First, consider your visas options as an important starting point. Have a few places in mind and reasons for why you want to go there. In my experience there is no use deciding to make plans to move somewhere that’s pretty impossible in terms of your visa. The biggest mistake I see people make is not doing research and their homework to understand how visas work, when to apply, what the requirements are, etc. I’ve seen way too many people think they can just move to Europe out of nowhere and find a job easily without speaking the language. It’s important to remember that language skills are important and
Second, be realistic about your expectations. There is no such thing as a perfect country. If it’s stable, it might be cold. If it’s beautiful and historic, the job market might be really bad. If it’s easy to live there, it might be politically unstable. You get my point. Understand that traveling to a country for a holiday and living there are two completely different things. I’ve spoken with many people who get quite upset dealing with visa bureaucracy and utilities for example that they would never have had to deal with as a tourist. And it can get frustrating.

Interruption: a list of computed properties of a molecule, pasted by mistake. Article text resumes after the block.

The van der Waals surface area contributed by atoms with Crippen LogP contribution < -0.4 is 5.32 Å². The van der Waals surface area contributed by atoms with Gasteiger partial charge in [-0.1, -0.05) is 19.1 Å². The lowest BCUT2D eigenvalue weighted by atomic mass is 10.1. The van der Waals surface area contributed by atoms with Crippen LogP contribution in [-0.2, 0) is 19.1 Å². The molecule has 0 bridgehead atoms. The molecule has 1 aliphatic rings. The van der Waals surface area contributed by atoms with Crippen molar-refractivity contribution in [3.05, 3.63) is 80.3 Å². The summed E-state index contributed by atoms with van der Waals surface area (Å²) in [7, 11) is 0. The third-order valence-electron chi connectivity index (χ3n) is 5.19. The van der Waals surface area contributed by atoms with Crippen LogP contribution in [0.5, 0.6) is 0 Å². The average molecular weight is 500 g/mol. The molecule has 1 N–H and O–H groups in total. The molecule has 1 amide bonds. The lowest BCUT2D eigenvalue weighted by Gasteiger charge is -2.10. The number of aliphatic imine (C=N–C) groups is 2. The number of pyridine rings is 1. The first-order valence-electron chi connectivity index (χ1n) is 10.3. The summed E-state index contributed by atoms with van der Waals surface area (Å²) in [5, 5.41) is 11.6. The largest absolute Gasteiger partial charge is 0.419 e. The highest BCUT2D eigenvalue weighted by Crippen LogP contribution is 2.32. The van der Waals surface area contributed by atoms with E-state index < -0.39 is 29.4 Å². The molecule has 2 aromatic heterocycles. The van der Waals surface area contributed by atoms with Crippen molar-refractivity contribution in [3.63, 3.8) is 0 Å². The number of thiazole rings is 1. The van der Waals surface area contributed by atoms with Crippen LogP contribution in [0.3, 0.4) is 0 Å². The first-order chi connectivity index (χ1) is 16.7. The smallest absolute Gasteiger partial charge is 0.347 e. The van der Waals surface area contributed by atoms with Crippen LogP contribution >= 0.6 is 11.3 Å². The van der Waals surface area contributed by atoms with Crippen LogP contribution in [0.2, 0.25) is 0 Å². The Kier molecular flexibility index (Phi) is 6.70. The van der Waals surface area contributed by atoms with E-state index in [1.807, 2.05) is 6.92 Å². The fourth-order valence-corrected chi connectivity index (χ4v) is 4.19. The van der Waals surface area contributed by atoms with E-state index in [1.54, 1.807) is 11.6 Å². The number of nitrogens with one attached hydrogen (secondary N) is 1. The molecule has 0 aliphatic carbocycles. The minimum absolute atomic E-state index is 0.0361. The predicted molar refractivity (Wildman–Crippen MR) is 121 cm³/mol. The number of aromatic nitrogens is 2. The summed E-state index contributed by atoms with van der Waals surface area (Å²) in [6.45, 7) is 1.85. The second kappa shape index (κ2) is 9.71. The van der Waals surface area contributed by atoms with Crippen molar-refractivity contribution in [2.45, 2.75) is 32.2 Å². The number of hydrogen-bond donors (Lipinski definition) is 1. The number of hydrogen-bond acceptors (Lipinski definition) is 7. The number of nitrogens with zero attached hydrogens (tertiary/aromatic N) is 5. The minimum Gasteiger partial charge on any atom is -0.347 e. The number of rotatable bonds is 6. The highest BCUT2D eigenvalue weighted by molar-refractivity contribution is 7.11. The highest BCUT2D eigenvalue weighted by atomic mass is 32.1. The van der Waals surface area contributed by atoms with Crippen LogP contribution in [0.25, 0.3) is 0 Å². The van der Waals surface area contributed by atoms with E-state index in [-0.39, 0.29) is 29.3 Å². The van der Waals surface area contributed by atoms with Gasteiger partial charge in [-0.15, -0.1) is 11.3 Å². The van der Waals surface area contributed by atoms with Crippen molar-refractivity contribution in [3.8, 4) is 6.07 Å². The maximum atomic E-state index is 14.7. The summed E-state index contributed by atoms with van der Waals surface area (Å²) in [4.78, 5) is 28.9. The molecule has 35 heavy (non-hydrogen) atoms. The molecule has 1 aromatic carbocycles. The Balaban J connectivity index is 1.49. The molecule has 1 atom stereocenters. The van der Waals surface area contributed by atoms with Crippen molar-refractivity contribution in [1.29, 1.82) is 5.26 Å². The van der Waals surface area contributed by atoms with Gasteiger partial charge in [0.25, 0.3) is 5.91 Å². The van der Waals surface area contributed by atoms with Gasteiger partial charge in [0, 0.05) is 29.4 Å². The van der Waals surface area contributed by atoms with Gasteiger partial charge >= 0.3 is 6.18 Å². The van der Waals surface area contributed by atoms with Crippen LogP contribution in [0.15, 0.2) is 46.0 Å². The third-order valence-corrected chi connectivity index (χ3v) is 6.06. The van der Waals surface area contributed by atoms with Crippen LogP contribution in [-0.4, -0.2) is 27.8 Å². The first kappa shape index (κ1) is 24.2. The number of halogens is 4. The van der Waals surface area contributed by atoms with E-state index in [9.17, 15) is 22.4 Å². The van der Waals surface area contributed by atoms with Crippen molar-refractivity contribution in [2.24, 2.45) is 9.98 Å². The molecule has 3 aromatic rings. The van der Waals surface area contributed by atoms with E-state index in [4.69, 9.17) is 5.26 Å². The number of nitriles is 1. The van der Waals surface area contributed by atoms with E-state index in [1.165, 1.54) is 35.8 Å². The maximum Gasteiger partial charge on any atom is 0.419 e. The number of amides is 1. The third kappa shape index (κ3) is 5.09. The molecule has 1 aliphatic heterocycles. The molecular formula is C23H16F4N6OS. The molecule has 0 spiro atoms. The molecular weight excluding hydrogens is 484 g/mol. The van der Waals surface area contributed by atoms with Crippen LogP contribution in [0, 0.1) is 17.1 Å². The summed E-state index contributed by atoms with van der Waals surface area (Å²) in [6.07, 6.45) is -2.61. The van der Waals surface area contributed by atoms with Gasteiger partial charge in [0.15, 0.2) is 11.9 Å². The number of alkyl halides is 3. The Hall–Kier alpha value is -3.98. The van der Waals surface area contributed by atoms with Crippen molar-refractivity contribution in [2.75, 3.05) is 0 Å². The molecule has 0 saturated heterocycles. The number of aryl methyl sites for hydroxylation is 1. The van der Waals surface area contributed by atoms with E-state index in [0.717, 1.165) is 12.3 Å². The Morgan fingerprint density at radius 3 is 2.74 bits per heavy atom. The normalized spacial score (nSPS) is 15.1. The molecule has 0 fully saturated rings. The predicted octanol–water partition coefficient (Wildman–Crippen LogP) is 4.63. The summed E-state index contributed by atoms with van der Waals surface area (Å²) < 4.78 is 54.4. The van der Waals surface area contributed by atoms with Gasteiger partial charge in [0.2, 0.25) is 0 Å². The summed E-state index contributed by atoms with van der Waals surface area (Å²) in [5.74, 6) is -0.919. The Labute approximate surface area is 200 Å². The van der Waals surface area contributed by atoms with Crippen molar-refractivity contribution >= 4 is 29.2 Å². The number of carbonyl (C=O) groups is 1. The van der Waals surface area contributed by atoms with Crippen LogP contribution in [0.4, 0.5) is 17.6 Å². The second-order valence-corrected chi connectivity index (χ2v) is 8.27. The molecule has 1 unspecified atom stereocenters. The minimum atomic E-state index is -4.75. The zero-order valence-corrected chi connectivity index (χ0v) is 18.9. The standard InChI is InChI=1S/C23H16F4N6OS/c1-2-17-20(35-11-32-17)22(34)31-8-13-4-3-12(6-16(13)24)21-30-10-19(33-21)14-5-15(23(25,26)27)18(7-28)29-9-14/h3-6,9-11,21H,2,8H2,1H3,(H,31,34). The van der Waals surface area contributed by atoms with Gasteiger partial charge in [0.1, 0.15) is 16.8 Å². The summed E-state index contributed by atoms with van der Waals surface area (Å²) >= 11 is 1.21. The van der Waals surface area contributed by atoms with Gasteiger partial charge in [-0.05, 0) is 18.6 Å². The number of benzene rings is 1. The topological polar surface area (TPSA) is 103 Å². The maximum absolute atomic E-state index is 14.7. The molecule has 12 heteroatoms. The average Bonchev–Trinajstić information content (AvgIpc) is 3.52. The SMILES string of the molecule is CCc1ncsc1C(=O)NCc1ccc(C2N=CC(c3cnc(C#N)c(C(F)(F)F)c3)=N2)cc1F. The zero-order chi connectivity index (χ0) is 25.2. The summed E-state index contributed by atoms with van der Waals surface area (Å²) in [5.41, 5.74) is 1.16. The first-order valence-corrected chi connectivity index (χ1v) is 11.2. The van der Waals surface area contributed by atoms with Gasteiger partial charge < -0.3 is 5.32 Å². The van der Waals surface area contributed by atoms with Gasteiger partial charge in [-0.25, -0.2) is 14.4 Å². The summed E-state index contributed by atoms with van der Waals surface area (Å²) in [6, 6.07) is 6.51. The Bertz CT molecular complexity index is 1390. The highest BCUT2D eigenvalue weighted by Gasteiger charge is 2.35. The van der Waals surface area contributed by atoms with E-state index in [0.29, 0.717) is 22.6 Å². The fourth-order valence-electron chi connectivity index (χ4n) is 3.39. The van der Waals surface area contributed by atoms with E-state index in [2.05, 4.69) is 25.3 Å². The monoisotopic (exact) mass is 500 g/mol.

Thirdly, research the job sector and how easy it is to get a job there as different degrees and requirements don’t always transfer over. There are many possibilities but it’s important to find out what you can do. There might be ways you hadn’t thought about such as having a business online that can give you the type of career you’re looking for. Check Expat forums for ideas and there are so many people willing to help!